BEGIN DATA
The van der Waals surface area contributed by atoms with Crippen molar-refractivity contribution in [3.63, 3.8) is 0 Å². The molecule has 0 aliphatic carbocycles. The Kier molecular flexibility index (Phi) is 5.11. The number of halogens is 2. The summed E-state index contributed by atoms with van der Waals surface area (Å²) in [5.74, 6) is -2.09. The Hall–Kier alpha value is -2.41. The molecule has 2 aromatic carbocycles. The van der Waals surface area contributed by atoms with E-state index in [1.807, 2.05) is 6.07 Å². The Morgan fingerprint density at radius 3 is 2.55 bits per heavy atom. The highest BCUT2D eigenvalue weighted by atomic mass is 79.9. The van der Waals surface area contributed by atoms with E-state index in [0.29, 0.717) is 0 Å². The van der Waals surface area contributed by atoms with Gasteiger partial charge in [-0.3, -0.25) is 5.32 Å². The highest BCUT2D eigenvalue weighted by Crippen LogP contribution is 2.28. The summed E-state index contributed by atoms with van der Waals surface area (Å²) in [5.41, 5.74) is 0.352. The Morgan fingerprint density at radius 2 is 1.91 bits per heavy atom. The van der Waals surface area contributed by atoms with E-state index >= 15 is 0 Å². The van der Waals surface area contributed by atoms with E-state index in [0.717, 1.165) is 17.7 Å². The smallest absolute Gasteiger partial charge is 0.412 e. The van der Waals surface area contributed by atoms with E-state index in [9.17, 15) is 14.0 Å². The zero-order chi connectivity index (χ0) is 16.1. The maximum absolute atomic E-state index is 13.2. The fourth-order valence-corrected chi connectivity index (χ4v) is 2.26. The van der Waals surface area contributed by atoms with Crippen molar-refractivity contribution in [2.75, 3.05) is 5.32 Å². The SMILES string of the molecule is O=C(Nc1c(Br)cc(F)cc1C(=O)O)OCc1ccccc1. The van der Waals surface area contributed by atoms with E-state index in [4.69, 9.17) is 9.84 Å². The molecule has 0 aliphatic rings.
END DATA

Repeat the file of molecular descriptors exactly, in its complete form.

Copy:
The van der Waals surface area contributed by atoms with Crippen molar-refractivity contribution in [3.63, 3.8) is 0 Å². The molecule has 0 aliphatic carbocycles. The Kier molecular flexibility index (Phi) is 5.11. The number of halogens is 2. The summed E-state index contributed by atoms with van der Waals surface area (Å²) in [5.74, 6) is -2.09. The Hall–Kier alpha value is -2.41. The molecule has 2 aromatic carbocycles. The van der Waals surface area contributed by atoms with E-state index in [1.807, 2.05) is 6.07 Å². The Morgan fingerprint density at radius 3 is 2.55 bits per heavy atom. The highest BCUT2D eigenvalue weighted by atomic mass is 79.9. The van der Waals surface area contributed by atoms with E-state index in [0.29, 0.717) is 0 Å². The van der Waals surface area contributed by atoms with Gasteiger partial charge in [-0.3, -0.25) is 5.32 Å². The highest BCUT2D eigenvalue weighted by Crippen LogP contribution is 2.28. The summed E-state index contributed by atoms with van der Waals surface area (Å²) in [5.41, 5.74) is 0.352. The Morgan fingerprint density at radius 2 is 1.91 bits per heavy atom. The van der Waals surface area contributed by atoms with E-state index >= 15 is 0 Å². The van der Waals surface area contributed by atoms with E-state index in [0.717, 1.165) is 17.7 Å². The smallest absolute Gasteiger partial charge is 0.412 e. The van der Waals surface area contributed by atoms with E-state index in [9.17, 15) is 14.0 Å². The zero-order chi connectivity index (χ0) is 16.1. The maximum absolute atomic E-state index is 13.2. The fourth-order valence-corrected chi connectivity index (χ4v) is 2.26. The van der Waals surface area contributed by atoms with Crippen molar-refractivity contribution in [2.75, 3.05) is 5.32 Å². The SMILES string of the molecule is O=C(Nc1c(Br)cc(F)cc1C(=O)O)OCc1ccccc1. The van der Waals surface area contributed by atoms with E-state index in [4.69, 9.17) is 9.84 Å². The molecule has 0 aliphatic rings.